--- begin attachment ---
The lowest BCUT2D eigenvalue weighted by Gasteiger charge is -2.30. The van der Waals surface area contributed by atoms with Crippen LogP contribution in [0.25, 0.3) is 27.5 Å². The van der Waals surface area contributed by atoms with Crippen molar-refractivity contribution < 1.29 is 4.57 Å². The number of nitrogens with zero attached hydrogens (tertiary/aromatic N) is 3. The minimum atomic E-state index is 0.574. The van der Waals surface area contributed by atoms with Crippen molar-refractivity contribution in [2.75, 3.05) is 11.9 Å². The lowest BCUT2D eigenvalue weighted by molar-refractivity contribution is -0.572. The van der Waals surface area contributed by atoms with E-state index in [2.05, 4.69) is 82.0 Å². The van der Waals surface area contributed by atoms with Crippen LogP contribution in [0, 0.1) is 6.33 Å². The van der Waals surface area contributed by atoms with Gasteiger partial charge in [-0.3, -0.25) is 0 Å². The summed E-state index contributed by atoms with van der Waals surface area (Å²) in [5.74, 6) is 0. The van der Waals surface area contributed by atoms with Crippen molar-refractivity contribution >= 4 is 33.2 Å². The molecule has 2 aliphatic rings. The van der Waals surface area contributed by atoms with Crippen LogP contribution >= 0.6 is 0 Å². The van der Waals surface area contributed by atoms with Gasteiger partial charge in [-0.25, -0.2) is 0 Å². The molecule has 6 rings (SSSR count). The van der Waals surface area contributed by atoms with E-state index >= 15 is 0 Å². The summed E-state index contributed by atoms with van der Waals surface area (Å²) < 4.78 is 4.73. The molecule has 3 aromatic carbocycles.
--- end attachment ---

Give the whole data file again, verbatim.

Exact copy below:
The lowest BCUT2D eigenvalue weighted by Gasteiger charge is -2.30. The van der Waals surface area contributed by atoms with Crippen LogP contribution in [0.25, 0.3) is 27.5 Å². The van der Waals surface area contributed by atoms with Crippen molar-refractivity contribution < 1.29 is 4.57 Å². The number of nitrogens with zero attached hydrogens (tertiary/aromatic N) is 3. The minimum atomic E-state index is 0.574. The van der Waals surface area contributed by atoms with Crippen molar-refractivity contribution in [2.75, 3.05) is 11.9 Å². The lowest BCUT2D eigenvalue weighted by molar-refractivity contribution is -0.572. The van der Waals surface area contributed by atoms with E-state index in [2.05, 4.69) is 82.0 Å². The van der Waals surface area contributed by atoms with Crippen LogP contribution in [0, 0.1) is 6.33 Å². The van der Waals surface area contributed by atoms with Gasteiger partial charge in [-0.3, -0.25) is 0 Å². The summed E-state index contributed by atoms with van der Waals surface area (Å²) in [5.74, 6) is 0. The van der Waals surface area contributed by atoms with Crippen molar-refractivity contribution >= 4 is 33.2 Å². The molecule has 2 aliphatic rings. The van der Waals surface area contributed by atoms with Crippen LogP contribution >= 0.6 is 0 Å². The van der Waals surface area contributed by atoms with Gasteiger partial charge in [-0.25, -0.2) is 0 Å². The molecule has 6 rings (SSSR count). The van der Waals surface area contributed by atoms with E-state index >= 15 is 0 Å². The summed E-state index contributed by atoms with van der Waals surface area (Å²) < 4.78 is 4.73. The molecule has 3 aromatic carbocycles.